3. ^ a b Frere-Jones, Sasha (April 3, 2006). "On Top: Mariah Carey's record-breaking career". The New Yorker. CondéNet. http://www.newyorker.com/critics/music/?060403crmu_music. Retrieved 2008-08-30. 
  4. ^ "Whitney Houston Syndrome". http://books.google.com/books?id=GV2Tc_qnBmUC&pg=RA1-PA2001&dq=Whitney+Houston&lr=&as_brr=3&hl=ru&sig=trJHo3EWjdFx1udvDZHcanJF36A#v=onepage&q=Whitney%20Houston&f=false. 
  5. ^ ""Vision of Love" sets off melisma trend", The Village Voice, February 4, 2003 
  6. ^ "The 100 Greatest Singer of All Time : Rolling Stone". Rolling Stone. November 12, 2008. http://www.rollingstone.com/news/coverstory/greatestsingers/page/79. Retrieved 2008-11-22. 
  7. ^ a b Gazzah, Miriam (2008), Rhythms and Rhymes of Life: music and Identification Processes of Dutch-Moroccan Youth, Amsterdam University Press, pp. 98, ISBN 9789089640628 
  8. ^ a b c d e f g h Ripani, Richard J. (2006), The New Blue Music: Changes in Rhythm & Blues, 1950-1999, Univ. Press of Mississippi, pp. 130–155, 186-188, ISBN 1578068622 
  9. ^ a b c Bogdanov, Vladimir; Chris Woodstra, Stephen Thomas Erlewine (2003), The New Blue Music: Changes in Rhythm & Blues, 1950-1999, Hal Leonard, pp. xi, 114, ISBN 9780879307448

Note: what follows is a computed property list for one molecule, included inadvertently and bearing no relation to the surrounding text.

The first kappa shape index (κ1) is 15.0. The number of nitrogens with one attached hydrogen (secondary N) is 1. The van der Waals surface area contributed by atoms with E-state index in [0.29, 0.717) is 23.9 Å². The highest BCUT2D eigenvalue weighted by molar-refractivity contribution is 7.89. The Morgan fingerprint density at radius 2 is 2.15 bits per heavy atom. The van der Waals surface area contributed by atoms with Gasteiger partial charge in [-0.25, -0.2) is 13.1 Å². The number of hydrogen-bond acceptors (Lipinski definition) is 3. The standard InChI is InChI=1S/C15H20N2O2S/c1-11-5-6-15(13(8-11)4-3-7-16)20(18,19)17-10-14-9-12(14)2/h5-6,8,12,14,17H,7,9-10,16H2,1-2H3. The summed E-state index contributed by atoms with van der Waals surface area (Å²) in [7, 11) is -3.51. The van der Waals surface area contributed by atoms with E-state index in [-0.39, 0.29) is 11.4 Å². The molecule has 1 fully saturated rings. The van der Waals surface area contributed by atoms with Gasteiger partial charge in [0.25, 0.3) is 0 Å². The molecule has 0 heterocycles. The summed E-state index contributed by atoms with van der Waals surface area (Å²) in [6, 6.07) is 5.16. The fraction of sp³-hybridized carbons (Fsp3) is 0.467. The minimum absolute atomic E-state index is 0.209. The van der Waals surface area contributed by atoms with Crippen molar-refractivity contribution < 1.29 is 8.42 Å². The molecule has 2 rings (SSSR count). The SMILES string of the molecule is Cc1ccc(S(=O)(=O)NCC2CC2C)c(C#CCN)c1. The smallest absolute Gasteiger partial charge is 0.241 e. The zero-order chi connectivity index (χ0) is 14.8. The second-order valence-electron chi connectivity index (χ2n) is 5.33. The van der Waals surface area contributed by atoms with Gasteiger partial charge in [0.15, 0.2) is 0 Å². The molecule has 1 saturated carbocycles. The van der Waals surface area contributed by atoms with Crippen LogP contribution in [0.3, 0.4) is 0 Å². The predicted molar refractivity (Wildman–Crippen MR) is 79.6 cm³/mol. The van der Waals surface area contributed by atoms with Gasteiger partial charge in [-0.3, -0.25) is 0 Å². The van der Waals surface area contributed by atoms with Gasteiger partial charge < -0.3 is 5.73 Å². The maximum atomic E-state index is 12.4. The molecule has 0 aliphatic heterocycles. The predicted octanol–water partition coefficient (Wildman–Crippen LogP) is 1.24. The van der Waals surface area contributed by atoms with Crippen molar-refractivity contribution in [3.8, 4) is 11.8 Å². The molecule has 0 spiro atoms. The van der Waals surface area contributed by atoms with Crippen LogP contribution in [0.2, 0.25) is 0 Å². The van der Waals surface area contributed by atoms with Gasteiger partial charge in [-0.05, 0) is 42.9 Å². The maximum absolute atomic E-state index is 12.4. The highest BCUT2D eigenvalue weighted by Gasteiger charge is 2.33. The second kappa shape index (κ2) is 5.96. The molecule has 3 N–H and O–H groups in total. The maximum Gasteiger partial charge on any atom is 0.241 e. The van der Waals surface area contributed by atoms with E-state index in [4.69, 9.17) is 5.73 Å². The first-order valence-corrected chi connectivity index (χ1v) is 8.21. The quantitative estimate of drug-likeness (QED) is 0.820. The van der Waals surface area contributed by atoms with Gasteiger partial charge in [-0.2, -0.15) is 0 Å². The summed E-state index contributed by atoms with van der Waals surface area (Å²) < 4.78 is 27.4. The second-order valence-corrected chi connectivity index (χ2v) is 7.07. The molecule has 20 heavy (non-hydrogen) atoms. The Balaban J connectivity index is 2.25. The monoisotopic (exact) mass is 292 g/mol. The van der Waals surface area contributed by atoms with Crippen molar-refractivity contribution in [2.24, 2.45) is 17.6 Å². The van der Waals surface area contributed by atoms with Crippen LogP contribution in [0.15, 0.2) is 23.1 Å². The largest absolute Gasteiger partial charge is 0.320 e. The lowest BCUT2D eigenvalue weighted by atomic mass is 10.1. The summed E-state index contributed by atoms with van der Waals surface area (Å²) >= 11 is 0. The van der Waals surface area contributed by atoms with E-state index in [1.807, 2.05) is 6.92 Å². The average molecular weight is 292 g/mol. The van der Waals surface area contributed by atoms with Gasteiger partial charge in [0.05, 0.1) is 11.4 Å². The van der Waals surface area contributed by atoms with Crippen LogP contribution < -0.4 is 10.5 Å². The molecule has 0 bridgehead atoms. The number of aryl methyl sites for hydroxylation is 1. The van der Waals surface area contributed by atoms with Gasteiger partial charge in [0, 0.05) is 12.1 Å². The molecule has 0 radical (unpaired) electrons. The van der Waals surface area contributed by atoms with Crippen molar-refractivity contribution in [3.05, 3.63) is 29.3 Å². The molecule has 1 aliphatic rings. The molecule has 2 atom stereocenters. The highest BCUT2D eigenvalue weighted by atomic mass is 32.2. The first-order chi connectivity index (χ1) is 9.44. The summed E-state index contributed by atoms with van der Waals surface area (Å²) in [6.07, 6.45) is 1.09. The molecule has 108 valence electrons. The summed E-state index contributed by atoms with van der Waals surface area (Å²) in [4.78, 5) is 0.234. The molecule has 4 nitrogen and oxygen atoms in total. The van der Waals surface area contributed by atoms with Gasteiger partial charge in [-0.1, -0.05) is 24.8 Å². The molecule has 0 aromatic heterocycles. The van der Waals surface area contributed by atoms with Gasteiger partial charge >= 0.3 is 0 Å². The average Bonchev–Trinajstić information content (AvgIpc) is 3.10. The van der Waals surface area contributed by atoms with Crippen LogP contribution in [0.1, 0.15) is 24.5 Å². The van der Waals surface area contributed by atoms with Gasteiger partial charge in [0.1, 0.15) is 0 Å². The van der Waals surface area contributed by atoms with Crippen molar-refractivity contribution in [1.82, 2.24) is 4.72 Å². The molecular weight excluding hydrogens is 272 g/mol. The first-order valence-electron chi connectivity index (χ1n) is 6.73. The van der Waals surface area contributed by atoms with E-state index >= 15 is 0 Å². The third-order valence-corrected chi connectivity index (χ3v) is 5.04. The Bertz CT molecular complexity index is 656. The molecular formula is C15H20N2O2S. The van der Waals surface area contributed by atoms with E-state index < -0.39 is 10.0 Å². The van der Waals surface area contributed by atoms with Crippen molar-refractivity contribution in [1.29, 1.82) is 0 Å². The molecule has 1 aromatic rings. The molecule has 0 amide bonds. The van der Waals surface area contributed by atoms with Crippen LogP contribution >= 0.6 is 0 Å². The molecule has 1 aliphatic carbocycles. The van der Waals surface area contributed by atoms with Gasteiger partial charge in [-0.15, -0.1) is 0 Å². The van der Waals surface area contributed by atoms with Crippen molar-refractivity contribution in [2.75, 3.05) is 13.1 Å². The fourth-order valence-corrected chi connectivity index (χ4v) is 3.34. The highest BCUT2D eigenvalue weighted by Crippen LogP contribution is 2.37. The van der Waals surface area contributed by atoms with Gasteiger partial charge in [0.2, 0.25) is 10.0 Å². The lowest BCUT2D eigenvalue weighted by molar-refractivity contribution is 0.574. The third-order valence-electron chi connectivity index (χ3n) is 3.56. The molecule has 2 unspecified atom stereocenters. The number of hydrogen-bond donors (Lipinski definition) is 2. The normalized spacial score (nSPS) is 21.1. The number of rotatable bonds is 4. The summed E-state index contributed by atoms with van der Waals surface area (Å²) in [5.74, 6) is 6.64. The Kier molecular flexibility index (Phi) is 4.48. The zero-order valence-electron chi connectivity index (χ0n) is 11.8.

10. ^ Savage, Mark (2008-08-29). "Pop Superstars turn 50". BBC News. http://news.bbc.co.uk/2/hi/entertainment/7448908.stm. Retrieved 2008-11-25. 
  11. ^ "Michael Jackson sulla sedia a rotelle". AffarItaliani.it. 2008-07-11. http://www.affaritaliani.it/entertainment/micheal-jackson110708.html. Retrieved 2009-05-10. 
  12. ^ Carter, Kelley L. (2008-08-11). "New jack swing". Chicago Tribune. http://www.chicagotribune.com/features/arts/chi-5-things-0810aug10,0,1329158.story. Retrieved 2008-08-21. 
  13. ^ Goldberg, M. (1991-05-02), "The Jacksons score big", Rolling Stone: 32, ISSN 0035791X 
  14. ^ Bickelhaupt, Susan; Dezell, Maureen (1996-01-13), "Room with a private view", The Boston Globe: 26 
  15. ^ Mayfield, Geoff (1999-12-25), "Totally '90s: Diary of a decade", Billboard 111 (112), ISSN 00062510 
  16. ^ Erlewine, Stephen Thomas. Review: So Blu. Allmusic. Retrieved on 2009-09-19.
  17. ^ Allmusic Aaliyah Review
  18. ^ Contemporary Black biography, 65, Gale/University of Michigan, 2008, pp. 136, ISBN 9780787695422 
  19. ^ Kuss, Malena (2004), Music in Latin America and the Caribbean: an encyclopedic history, 2, University of Texas Press, pp. 352, ISBN 9780292709515 

See also